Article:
WASHINGTON, Aug. 20, 2010 — Pentagon officials today released the Defense Department’s final review of recommendations issued by an independent panel in the wake of the Nov. 5, 2009, shooting spree on Fort Hood, Texas.
Among the department’s top priorities, as outlined in the review, are boosting on-base emergency response capabilities, improving law enforcement and force protection information sharing with partner agencies, and integrating force protection policy, a Defense Department news release said.
In a memorandum signed Aug. 18, Defense Secretary Robert M. Gates said he carefully considered the panel’s recommendations — detailed in the report titled, “Protecting the Force:
Lessons Learned from Fort Hood” — and is directing the department to take “appropriate action” to address the initiatives detailed in the follow-on review.
“I expect department leaders to place great priority on implementing these recommendations,” Gates said. All actions are aimed at contributing to the safety and health of military forces, the release said.
Army Maj. Nidal Hasan, an Army psychiatrist, allegedly opened fire at a Fort Hood facility where soldiers were processing for overseas deployments. He has been charged with 13 counts of murder and 32 counts of attempted murder.
“The tragic shooting of U.S. military personnel at Fort Hood … underscored the need for the [Defense Department] to thoroughly review its approach to force protection and to broaden its force protection policies, programs and procedures to go beyond their traditional focus on hostile external threats,” Gates said.
Earlier this year, an investigative panel detailed 79 recommendations in its report centered on improving force protection and tightening gaps in personnel policies, emergency response mass casualty preparedness and support to Defense Department health care providers. In April, Gates directed the Defense Department to immediately implement 26 of the 79 recommendations while a review of the remaining 53 recommendations continued.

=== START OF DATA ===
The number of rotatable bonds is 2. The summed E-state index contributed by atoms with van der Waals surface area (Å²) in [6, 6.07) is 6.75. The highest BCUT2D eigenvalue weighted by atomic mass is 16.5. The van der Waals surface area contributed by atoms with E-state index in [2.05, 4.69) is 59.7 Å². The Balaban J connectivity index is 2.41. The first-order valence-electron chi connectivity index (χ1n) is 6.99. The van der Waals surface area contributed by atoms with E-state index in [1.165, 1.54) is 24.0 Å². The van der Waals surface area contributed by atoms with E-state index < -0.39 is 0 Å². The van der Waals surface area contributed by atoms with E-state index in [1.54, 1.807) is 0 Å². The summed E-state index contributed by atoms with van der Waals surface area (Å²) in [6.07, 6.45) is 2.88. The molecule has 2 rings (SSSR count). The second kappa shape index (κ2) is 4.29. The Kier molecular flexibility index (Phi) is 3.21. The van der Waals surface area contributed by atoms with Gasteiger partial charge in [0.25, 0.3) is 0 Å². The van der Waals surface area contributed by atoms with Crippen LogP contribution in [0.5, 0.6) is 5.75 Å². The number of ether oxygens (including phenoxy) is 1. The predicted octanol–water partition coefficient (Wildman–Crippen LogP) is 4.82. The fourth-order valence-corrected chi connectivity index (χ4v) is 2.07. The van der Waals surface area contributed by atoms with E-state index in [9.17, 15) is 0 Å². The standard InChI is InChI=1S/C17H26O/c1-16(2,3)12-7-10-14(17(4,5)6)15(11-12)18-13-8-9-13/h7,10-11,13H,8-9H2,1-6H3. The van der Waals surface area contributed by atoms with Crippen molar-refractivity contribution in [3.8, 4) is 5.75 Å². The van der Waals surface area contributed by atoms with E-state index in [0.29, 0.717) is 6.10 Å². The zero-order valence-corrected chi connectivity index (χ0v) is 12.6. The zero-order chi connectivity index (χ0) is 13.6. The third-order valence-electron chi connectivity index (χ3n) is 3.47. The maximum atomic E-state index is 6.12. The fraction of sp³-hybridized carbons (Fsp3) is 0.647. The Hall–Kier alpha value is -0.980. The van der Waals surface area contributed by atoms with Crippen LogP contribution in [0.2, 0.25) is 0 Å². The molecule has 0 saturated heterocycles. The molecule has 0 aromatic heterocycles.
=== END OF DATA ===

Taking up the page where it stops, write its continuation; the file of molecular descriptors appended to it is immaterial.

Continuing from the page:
The final review’s initiatives “will significantly improve the department’s ability to mitigate internal threats, ensure force protection, enable emergency response and provide care for victims and families,” Gates said.
The review puts forth “concrete actions” for the majority of the recommendations, Gates said. In some cases, however, further study will be required before the department can take additional steps.
In particular, he said, the department will strengthen its policies, programs and procedures in the following areas:
— Educating commanders about the symptoms of potential workplace violence and the tools available to them to address it;
— Ensuring commanders and supervisors have access to appropriate information in personnel records throughout a servicemember’s career;
— Improving law enforcement and force protection information sharing with partner agencies and among installations to ensure all relevant personnel are aware of and able to analyze and respond to potential threats;
— Expanding installations’ emergency response capabilities, including enabling enhanced 911 to notify dispatchers of a caller’s location, mass notification and warning systems to guide installation personnel and emergency responders to an emergency, and a common operating picture to ensure emergency responders have access to real-time information in a crisis;
— Integrating force protection policy through the creation of a consultative and policy-making body that will bring together the various entities across the department with force protection responsibilities; and
— Ensuring the department provides top-quality health care to servicemembers and health care providers by hiring additional health care providers, particularly in the mental health field, and ensuring health care providers receive appropriate post-deployment respite and time at home between deployments.
Gates also has directed the assistant secretary of defense for homeland defense and America’s security affairs to continue to lead the follow-on review and to provide regular progress reports to him.
The secretary also emphasized the importance of leadership and the need for intervention when necessary to ensure good order and discipline.
“Force protection, although critical, is not a substitute for leadership,” he said. “Leaders at every level in our military play a critical role.”
Gates pledged to provide leaders with the necessary tools to deal with potential issues among their ranks.
“As the department takes steps to strengthen its approach to force protection,” he said, “I ask leaders and commanders across the force to remain mindful of the unique requirements of the profession of arms –- that military service is grounded in an oath to support and defend our Constitution, but also may necessitate the sacrifice of some of the very rights we defend.”
U.S. Department of Defense
Office of the Assistant Secretary of Defense (Public Affairs)
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